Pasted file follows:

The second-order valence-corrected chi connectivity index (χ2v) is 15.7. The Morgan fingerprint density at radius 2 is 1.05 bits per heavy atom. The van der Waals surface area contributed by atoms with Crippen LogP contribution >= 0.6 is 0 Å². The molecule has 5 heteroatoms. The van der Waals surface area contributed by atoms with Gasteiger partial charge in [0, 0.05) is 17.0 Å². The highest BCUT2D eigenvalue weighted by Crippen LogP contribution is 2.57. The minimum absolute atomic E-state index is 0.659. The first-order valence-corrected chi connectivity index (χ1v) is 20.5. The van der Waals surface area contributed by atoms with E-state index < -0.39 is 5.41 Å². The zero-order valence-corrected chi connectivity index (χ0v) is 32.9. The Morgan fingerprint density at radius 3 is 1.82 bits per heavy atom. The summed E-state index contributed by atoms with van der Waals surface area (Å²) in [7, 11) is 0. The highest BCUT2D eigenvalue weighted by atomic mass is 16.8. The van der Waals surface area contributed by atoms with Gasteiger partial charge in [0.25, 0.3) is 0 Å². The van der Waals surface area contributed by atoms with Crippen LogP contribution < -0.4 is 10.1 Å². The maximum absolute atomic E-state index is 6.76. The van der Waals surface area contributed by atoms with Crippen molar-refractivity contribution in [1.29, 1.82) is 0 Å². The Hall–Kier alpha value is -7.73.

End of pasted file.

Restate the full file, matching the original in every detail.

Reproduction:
The second-order valence-corrected chi connectivity index (χ2v) is 15.7. The Morgan fingerprint density at radius 2 is 1.05 bits per heavy atom. The van der Waals surface area contributed by atoms with Crippen LogP contribution >= 0.6 is 0 Å². The molecule has 5 heteroatoms. The van der Waals surface area contributed by atoms with Gasteiger partial charge in [0, 0.05) is 17.0 Å². The highest BCUT2D eigenvalue weighted by Crippen LogP contribution is 2.57. The minimum absolute atomic E-state index is 0.659. The first-order valence-corrected chi connectivity index (χ1v) is 20.5. The van der Waals surface area contributed by atoms with E-state index < -0.39 is 5.41 Å². The zero-order valence-corrected chi connectivity index (χ0v) is 32.9. The Morgan fingerprint density at radius 3 is 1.82 bits per heavy atom. The summed E-state index contributed by atoms with van der Waals surface area (Å²) in [7, 11) is 0. The highest BCUT2D eigenvalue weighted by atomic mass is 16.8. The van der Waals surface area contributed by atoms with Gasteiger partial charge in [0.25, 0.3) is 0 Å². The van der Waals surface area contributed by atoms with Crippen LogP contribution < -0.4 is 10.1 Å². The maximum absolute atomic E-state index is 6.76. The van der Waals surface area contributed by atoms with Crippen molar-refractivity contribution in [1.29, 1.82) is 0 Å². The Hall–Kier alpha value is -7.73.